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Season for Change

Inspiring urgent climate action

Season for Change was a UK-wide cultural programme from 2020-21, inspiring urgent and inclusive action on climate change, delivered by Julie’s Bicycle and Artsadmin


Season for Change was a programme that mobilised artists and cultural organisations to put climate action at the heart of their creative practice and programming, and platform voices that are historically excluded from the climate conversation.

Led by Artsadmin and Julie’s Bicycle, and supported by Arts Council England and Paul Hamlyn Foundation, Season for Change spanned 18 months from 2020-21 – as the world counted down to COP26.

The programme was a celebration of artists and the environment, bringing together new perspectives on confronting the climate crisis as part of the UK’s most ambitious cultural movement focused on climate action and climate justice.

Reach and impact

Here’s what we achieved between June 2020 to November 2021:

  • We connected with over 1 million people via press and media
  • We engaged 231,000 members of the public through our commissions
  • 182,000 people engaged online over the lifetime of the programme
  • We commissioned 15 artists
  • 230 events were submitted to the open programme
  • 100 artists and creatives were supported with paid opportunities
  • 3,010 artists, arts professionals and scientists attended the 29 Season for Ex-Change and related climate sector events.

We shared a report in April 2022 showing the success, impact and reach of the programme which you can read in various accessible formats below.

The report shows the power of the arts to engage audiences in conversations about the climate emergency and how it has influenced people’s behavioural change towards the environment, with the impact on communities being particularly profound. Audience research found that exploring climate change through arts programming is an effective way of engaging people in this global issue.

Download the full report here in PDFplain text and Large Print formats.

two-page summary report is available in PDF and other formats:
Plain text
Large Print
Easy Read

Twitter @JoinTheSeason_
Instagram JoinTheSeason_
Facebook seasonforch4nge

person painted blue wearing floral shirt and trousers, standing in a field
the dream(ing) field lab. Photo by Flannery Miller
Season for Change logo

What happened

Season for Change showcased the creativity and leadership of the UK’s cultural sector on the most important issue of our time through:

  • 15 participatory commissions with arts partners and artists nationwide that engaged diverse communities with the climate crisis.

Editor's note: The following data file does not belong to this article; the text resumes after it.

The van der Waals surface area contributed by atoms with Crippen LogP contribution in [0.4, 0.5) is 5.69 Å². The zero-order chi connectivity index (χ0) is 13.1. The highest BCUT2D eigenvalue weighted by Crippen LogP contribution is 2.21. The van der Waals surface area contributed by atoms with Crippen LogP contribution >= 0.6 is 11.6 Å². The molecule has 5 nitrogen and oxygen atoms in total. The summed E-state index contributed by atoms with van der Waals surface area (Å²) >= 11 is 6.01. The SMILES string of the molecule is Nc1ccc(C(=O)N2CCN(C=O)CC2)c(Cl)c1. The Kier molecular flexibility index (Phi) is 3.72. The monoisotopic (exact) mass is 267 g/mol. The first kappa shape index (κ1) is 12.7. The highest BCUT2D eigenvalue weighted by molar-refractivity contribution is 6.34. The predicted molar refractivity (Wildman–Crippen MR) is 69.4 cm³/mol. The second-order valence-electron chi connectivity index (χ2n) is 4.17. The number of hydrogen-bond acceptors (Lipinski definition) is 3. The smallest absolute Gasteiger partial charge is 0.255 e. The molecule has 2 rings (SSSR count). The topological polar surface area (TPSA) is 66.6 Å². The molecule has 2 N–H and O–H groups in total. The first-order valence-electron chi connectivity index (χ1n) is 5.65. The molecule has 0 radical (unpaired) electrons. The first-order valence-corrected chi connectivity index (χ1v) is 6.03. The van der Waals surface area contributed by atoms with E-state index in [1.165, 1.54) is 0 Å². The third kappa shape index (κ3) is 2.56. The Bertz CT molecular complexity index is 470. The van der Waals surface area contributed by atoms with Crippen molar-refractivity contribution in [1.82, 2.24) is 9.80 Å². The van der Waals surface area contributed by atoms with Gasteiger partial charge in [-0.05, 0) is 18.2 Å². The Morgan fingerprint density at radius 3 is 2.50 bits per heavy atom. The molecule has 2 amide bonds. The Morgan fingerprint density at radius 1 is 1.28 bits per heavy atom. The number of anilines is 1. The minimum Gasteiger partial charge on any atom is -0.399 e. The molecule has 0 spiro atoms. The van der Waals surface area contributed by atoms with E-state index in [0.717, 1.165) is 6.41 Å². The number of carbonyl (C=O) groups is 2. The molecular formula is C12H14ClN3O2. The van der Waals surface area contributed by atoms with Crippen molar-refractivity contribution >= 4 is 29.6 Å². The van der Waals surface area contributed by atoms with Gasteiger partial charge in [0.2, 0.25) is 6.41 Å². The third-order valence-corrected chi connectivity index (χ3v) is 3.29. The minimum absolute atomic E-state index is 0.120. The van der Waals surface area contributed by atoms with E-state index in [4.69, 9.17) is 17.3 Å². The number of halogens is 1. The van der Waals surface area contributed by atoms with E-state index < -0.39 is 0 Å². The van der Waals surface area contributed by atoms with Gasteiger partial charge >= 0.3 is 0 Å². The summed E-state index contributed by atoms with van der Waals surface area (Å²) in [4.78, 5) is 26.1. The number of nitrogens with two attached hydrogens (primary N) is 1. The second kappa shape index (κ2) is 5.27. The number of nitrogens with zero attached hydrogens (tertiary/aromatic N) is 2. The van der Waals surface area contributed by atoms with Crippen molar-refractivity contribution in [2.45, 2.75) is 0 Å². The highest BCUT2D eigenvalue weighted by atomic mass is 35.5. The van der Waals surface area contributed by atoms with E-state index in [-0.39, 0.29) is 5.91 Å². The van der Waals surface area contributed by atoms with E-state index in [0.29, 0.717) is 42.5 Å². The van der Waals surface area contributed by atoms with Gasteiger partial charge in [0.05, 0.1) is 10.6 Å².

• Season for Ex-Change’s free online events and resources to empower artists and cultural organisations to take action and inspire their audiences.
  • A national campaign of events, called the open programme, where artists and arts organisations across the UK could submit their events to be promoted.

“Season for Change demonstrated the power of artists to lead, inform and empower communities in the climate justice movement. This excellent programme of arts activities not only changed hearts and minds but generated much needed action on climate.”

Róise Goan, Artistic Director, Artsadmin

Impact on communities and people’s behaviours and attitudes

Season for Change commissions were focused on working with, engaging and empowering communities:

For Love Ssega’s project Airs of the South Circular in Lewisham, South East London, his music video campaign reached over 100,000 residents living in Lewisham, around a third of the population, raising awareness of the dangers of air pollution. Over 80% of people surveyed said the video made them more passionate about air pollution.

For Rosa Cisneros’ project Roma: Recycle-Reuse-Reimagine, in Sheffield, Coventry, Liverpool, Birmingham, Cardiff and Slovakia, she created a children’s book with families and children in Roma communities nationally:

“You know I can’t believe how much I have learned from such a simple but so powerful children’s book! I started to recycle! I strongly believe that these books are going to make a massive difference in our community!” 

5 womxn standing in a park with their mouths open shouting, people watching
Selina Thompson, Immersion. Photo by Bettina Adela

The programme-commissioned report, ‘Can Cultural Events Catalyse Engagement With Climate Change? A Season for Change Case Study, written by Briony Latter and Adam Corner, also showed how the arts is a critical tool in engaging the public in urgent conversations around the climate emergency, and inspiring action:

“For campaigners, science communicators and policy makers, it’s familiar to ask how the work they do helps or hinders public engagement with climate change. But in arts and culture, these questions are newer, and in some ways harder to ask and answer in the first place. Our report, drawing on social science and public engagement research, is based on interviews and insights from the Season for Change programme. We hope it will contribute to a dialogue about how the power and prominence of culture can move the climate conversation forwards.”

Briony Latter and Adam Corner, report authors

Explore the archive of events and commissions
@JoinTheSeason_ #SeasonForChange

A pilot of Season for Change ran from 1 June until 16 December 2018, finishing to coincide with the COP24 UN Climate Negotiations in Katowice, Poland. Organisations and artists across the UK sparked conversations about the future of our planet through performances, exhibitions, talks, film screenings, workshops and events.

Season for Change in 2018 was initiated from the What Next? movement by Julie’s Bicycle and Artsadmin, in association with Battersea Arts Centre.

people walking on a street holding a tree in front of McDonald's
Walking Forest, Coventry City of Culture 2021